Confessions of an Artist Part 2

Last week in the first post of the “Confessions” series, we talked about how a major common mistake of artists is to be discouraged by friends, family, and others. I received so many heartfelt responses from all of you, many who have also experienced similar challenges and I wanted to say how inspiring it was to know that we are not alone. We cannot underestimate the power of a simple vote of confidence. Inspire yourself and inspire one another.

This week, I’d like to talk about another common mistake I think many of us make: comfort zones. Or more specifically, not leaving our comfort zones.

In the last Confessions post, I talked about how sometimes college made me inject themes into my work that I did not feel were ‘me’. At the time, I really hated abstract art and thought of it as overpriced pieces of dribble made by people who could plop giant red dots on canvas, price it at a bajillion dollars, and call it art. Though I may express some bitterness over my college years, I can’t emphasize enough how this dissension and frustration was essential to making me a better artist.

I remember a conversation I had with one of my favorite art teachers at my college who constantly challenged me to ‘think outside the box’. I was working on a series of paintings to depict a dream sequence and instead of using figures, she challenged me to draw myself as an abstract shape.

“Why?” I asked. “No one will get that. I don’t get the point of that.” I ranted and raved and argued with that particular teacher so many times about why I thought abstraction was pointless and how I really loathed opaque painting. I missed my faithful color pencils and pens and my beloved tight detail. Now, I was forced into switching thinking modes, collaging leaves, and painting with less controllable media. All was chaos and new and I hated every minute of it back then. I went to bed angry and woke up frustrated.

It was not until I threw my arms in the air and decided that getting even was better than getting angry. I endeavored to make the most obscure abstract paintings I could. I threw myself into an effort to purposefully do the weirdest things I could think of with burnt paper, mod podge, broken glass, and mixed media. And somewhere along the line, I found I began to like it. I began to realize the reasoning behind some abstract artists where the process became more expressive than the final image, or that atmosphere was sometimes more jarring than an identifiable subject.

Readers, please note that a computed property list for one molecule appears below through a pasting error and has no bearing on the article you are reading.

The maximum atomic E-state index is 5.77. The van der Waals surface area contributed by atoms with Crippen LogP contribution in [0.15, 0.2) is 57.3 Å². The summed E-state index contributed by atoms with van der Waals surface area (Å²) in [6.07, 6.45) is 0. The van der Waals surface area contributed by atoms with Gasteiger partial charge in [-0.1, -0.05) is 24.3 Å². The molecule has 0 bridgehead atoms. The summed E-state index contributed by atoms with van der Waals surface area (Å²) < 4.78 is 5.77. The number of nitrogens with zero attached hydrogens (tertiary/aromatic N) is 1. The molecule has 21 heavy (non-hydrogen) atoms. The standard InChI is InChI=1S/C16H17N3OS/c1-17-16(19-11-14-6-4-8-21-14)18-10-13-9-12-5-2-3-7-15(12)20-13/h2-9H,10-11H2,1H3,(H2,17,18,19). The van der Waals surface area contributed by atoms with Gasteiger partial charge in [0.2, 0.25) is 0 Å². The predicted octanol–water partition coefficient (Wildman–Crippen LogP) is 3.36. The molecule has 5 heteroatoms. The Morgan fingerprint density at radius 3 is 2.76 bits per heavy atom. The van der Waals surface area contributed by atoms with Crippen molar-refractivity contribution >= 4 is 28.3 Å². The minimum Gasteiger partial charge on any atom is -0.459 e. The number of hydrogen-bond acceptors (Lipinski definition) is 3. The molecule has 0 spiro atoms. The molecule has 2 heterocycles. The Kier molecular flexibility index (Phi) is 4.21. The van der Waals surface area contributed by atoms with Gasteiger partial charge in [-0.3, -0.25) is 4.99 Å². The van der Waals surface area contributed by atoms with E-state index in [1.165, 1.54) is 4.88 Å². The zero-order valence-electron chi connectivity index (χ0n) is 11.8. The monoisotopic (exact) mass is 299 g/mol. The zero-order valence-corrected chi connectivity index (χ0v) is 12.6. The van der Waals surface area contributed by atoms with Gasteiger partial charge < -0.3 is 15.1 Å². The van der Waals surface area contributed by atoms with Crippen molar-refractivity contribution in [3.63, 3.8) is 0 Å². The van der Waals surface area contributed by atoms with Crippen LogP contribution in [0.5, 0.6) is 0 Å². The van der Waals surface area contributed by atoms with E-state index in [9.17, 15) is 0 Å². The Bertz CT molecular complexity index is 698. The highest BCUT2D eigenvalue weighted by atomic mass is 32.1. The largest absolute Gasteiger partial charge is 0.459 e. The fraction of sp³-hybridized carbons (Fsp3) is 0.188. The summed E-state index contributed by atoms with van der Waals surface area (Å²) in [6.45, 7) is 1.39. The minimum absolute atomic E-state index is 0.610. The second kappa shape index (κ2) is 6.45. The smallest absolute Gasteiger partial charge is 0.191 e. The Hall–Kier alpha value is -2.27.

In the end, I left college with a successful senior exhibition that would not have been as immersive as it was if not for my teachers pushing me to get out of my comfort zone and try new things. I was able to combine sculpture work with paintings and mixed media in a truly strange dreamlike atmosphere that I would not have been able to achieve otherwise.

The most important thing I learned from these experiences at college was that every media has a life of its own and an asset it can add to a painting. Using and experimenting with various media is the only way to learn what works for you, personally, and how best to achieve the vision in your mind’s eye. If you never experiment, you will never grow. If you never challenge yourself, you will never improve.

Today, I find myself drifting back to color pencils and ink, but the years in school being ‘forced’ to experiment have given me a bravery in trying new things I never would have had before. Color Pencils and Ink have been happily joined by Watercolor and Digital in my repertoire.

To be sure, there are still comfort zones I need to venture out of. I do admit a propensity for drawing people over animals and for using traditional media. I’ve found I am particularly enjoying drawing birds and feathers recently and plan to one day revisit my obsession with drawing Siamese cats that I had when I was young. I also want to learn how to use oil paints and mix my own tempera like the Old Masters of yore. Ceramic molds have also been calling my name again as well. The search for an adequate kiln in my rustic town has yet to begin.

So much to explore, so little time!

Now it’s your turn. What do you wish you had experimented more with? What comfort zones have you been afraid to leave? Share and share alike.

One comment

  1. I had a similar experience. resisting and then embracing the abstract side of art. But I wasn’t forced. I’ve never had fine art training beyond colour theory, perspective and design etc.
    It was Limnides, and you that really made me see the magic of abstract and Now I cant get enough.

    I do Wish I’d experiment more with perspective, and architectural stuff. I feel like if I was more comfortable with that stuff, I’d have a better looking film in the end. :B

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